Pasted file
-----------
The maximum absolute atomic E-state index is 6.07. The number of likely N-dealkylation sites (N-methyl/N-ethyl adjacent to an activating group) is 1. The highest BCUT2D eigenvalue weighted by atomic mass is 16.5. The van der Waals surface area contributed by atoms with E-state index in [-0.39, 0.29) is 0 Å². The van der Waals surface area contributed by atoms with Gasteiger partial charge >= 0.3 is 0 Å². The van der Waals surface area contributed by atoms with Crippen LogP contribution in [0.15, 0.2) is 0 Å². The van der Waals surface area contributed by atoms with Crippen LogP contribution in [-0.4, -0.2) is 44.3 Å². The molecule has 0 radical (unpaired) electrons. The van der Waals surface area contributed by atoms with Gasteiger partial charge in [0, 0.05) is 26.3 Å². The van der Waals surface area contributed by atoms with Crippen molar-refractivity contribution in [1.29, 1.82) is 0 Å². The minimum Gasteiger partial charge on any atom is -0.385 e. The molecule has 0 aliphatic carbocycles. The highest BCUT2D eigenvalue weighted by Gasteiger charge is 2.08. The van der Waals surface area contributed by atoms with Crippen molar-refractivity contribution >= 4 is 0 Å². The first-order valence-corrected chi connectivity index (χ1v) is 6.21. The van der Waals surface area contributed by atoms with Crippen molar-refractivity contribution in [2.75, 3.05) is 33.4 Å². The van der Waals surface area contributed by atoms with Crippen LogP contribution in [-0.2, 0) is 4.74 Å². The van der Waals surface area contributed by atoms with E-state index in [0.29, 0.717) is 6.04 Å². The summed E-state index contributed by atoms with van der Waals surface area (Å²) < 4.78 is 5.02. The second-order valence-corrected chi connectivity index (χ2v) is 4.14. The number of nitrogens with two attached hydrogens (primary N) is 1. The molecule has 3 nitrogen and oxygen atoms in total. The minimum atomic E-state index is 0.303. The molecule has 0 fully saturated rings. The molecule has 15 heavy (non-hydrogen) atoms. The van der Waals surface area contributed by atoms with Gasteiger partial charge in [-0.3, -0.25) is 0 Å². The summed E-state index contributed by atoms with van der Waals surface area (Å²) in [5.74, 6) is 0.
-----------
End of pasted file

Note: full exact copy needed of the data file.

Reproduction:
The maximum absolute atomic E-state index is 6.07. The number of likely N-dealkylation sites (N-methyl/N-ethyl adjacent to an activating group) is 1. The highest BCUT2D eigenvalue weighted by atomic mass is 16.5. The van der Waals surface area contributed by atoms with E-state index in [-0.39, 0.29) is 0 Å². The van der Waals surface area contributed by atoms with Gasteiger partial charge >= 0.3 is 0 Å². The van der Waals surface area contributed by atoms with Crippen LogP contribution in [0.15, 0.2) is 0 Å². The van der Waals surface area contributed by atoms with Crippen LogP contribution in [-0.4, -0.2) is 44.3 Å². The molecule has 0 radical (unpaired) electrons. The van der Waals surface area contributed by atoms with Gasteiger partial charge in [0, 0.05) is 26.3 Å². The van der Waals surface area contributed by atoms with Crippen molar-refractivity contribution in [1.29, 1.82) is 0 Å². The minimum Gasteiger partial charge on any atom is -0.385 e. The molecule has 0 aliphatic carbocycles. The highest BCUT2D eigenvalue weighted by Gasteiger charge is 2.08. The van der Waals surface area contributed by atoms with Crippen molar-refractivity contribution >= 4 is 0 Å². The first-order valence-corrected chi connectivity index (χ1v) is 6.21. The van der Waals surface area contributed by atoms with Crippen molar-refractivity contribution in [2.75, 3.05) is 33.4 Å². The van der Waals surface area contributed by atoms with Crippen LogP contribution in [-0.2, 0) is 4.74 Å². The van der Waals surface area contributed by atoms with E-state index in [0.29, 0.717) is 6.04 Å². The summed E-state index contributed by atoms with van der Waals surface area (Å²) < 4.78 is 5.02. The second-order valence-corrected chi connectivity index (χ2v) is 4.14. The number of nitrogens with two attached hydrogens (primary N) is 1. The molecule has 3 nitrogen and oxygen atoms in total. The minimum atomic E-state index is 0.303. The molecule has 0 fully saturated rings. The molecule has 15 heavy (non-hydrogen) atoms. The van der Waals surface area contributed by atoms with Gasteiger partial charge in [-0.3, -0.25) is 0 Å². The summed E-state index contributed by atoms with van der Waals surface area (Å²) in [5.74, 6) is 0.